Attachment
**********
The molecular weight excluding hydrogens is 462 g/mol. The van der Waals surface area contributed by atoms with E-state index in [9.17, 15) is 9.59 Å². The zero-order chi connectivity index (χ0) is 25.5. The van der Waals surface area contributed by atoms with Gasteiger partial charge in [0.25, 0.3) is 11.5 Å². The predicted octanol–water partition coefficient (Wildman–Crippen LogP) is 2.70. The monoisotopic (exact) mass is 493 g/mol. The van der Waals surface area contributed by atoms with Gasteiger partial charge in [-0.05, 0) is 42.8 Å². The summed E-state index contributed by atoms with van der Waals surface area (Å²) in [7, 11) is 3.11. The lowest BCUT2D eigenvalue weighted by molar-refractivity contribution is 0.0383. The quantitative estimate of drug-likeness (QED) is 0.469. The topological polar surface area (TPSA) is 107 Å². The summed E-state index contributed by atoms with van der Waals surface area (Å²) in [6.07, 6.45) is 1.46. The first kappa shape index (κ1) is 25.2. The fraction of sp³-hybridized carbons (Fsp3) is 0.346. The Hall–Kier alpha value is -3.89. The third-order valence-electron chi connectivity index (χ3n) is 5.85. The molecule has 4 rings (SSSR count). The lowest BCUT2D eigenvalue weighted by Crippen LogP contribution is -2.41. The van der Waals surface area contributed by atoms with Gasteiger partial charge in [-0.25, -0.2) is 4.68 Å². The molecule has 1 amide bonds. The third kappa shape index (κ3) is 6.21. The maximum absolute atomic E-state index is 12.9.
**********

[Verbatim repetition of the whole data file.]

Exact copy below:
The molecular weight excluding hydrogens is 462 g/mol. The van der Waals surface area contributed by atoms with E-state index in [9.17, 15) is 9.59 Å². The zero-order chi connectivity index (χ0) is 25.5. The van der Waals surface area contributed by atoms with Gasteiger partial charge in [0.25, 0.3) is 11.5 Å². The predicted octanol–water partition coefficient (Wildman–Crippen LogP) is 2.70. The monoisotopic (exact) mass is 493 g/mol. The van der Waals surface area contributed by atoms with Gasteiger partial charge in [-0.05, 0) is 42.8 Å². The summed E-state index contributed by atoms with van der Waals surface area (Å²) in [7, 11) is 3.11. The lowest BCUT2D eigenvalue weighted by molar-refractivity contribution is 0.0383. The quantitative estimate of drug-likeness (QED) is 0.469. The topological polar surface area (TPSA) is 107 Å². The summed E-state index contributed by atoms with van der Waals surface area (Å²) in [6.07, 6.45) is 1.46. The first kappa shape index (κ1) is 25.2. The fraction of sp³-hybridized carbons (Fsp3) is 0.346. The Hall–Kier alpha value is -3.89. The third-order valence-electron chi connectivity index (χ3n) is 5.85. The molecule has 4 rings (SSSR count). The lowest BCUT2D eigenvalue weighted by Crippen LogP contribution is -2.41. The van der Waals surface area contributed by atoms with Gasteiger partial charge in [-0.25, -0.2) is 4.68 Å². The molecule has 1 amide bonds. The third kappa shape index (κ3) is 6.21. The maximum absolute atomic E-state index is 12.9.